4 Kinetic energy: energy that a system posses as a result of its relative motion relative to some reference frame, KE mv KE where V is the velocity of the system in (m/s). otential energy: is the energy that a system posses as a result of its elevation in a gravitational field, E E mgz where g is the gravitational acceleration and z is the elevation of the center of gravity of the system relative to some arbitrary reference plane. Microscopic forms of energy: are those related to molecular structure of a system. They are independent of outside reference frames. The sum of microscopic energy is called the internal energy, U. The total energy of a system consists of the kinetic, potential, and internal energies: mv E U KE E U kj kj mgz where the contributions of magnetic, electric, nuclear energy are neglected. Internal energy is related to the molecular structure and the degree of molecular activity and it may be viewed as the sum of the kinetic and potential energies of molecules. The sum of translational, vibrational, and rotational energies of molecules is the kinetic energy of molecules, and it is also called the sensible energy. At higher temperatures, system will have higher sensible energy. Internal energy associated with the phase of a system is called latent heat. The intermolecular forces are strongest in solids and weakest in gases. The internal energy associated with the atomic bonds in a molecule is called chemical or bond energy. The tremendous amount of energy associated with the bonds within the nucleolus of atom itself is called atomic energy. Energy interactions with a closed system can occur via heat transfer and work. kj M. Bahrami ENSC 388 (F 09) Intro and Basic Concepts 4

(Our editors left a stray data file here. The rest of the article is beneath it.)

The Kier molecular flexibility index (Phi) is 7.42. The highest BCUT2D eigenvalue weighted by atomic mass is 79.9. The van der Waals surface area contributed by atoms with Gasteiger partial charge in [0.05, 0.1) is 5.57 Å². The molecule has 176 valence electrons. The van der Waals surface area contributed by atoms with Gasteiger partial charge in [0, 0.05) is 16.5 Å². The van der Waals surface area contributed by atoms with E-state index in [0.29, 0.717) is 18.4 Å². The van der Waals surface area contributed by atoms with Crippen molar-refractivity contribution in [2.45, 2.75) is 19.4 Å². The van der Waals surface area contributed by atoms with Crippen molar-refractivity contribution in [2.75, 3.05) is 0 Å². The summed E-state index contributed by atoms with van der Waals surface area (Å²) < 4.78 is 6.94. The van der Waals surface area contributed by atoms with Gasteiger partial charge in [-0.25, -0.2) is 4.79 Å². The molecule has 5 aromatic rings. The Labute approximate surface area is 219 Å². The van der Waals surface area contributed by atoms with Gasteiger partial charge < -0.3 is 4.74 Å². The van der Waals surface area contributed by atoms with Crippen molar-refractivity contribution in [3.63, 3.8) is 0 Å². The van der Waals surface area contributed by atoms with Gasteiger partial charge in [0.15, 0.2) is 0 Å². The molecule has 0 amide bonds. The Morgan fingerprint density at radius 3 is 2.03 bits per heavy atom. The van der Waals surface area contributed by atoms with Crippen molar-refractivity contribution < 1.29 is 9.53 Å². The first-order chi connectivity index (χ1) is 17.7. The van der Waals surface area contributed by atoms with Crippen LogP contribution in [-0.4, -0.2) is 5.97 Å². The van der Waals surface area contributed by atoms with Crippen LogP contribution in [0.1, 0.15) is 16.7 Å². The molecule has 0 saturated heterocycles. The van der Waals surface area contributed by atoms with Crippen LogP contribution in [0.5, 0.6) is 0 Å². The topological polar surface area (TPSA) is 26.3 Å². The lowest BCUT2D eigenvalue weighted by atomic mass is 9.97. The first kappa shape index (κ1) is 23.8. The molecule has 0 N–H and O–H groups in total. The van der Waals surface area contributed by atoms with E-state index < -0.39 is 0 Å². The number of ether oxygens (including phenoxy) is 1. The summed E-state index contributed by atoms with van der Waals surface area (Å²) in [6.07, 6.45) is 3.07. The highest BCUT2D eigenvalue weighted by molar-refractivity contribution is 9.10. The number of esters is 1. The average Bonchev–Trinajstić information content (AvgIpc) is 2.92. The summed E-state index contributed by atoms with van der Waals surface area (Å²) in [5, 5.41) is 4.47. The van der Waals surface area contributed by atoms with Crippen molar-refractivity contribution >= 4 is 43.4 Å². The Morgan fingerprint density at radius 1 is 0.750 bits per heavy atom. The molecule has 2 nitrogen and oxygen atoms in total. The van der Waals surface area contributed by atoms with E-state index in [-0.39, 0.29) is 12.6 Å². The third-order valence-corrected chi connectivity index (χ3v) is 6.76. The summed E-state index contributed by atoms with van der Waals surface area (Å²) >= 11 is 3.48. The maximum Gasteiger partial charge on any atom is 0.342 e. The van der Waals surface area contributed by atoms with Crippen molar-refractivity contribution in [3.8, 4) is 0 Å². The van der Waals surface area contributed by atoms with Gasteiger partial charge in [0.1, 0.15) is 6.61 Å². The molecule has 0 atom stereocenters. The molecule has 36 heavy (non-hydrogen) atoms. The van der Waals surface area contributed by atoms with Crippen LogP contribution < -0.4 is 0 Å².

5 Fig. 1 4: Forms of energy. M. Bahrami ENSC 388 (F 09) Intro and Basic Concepts 5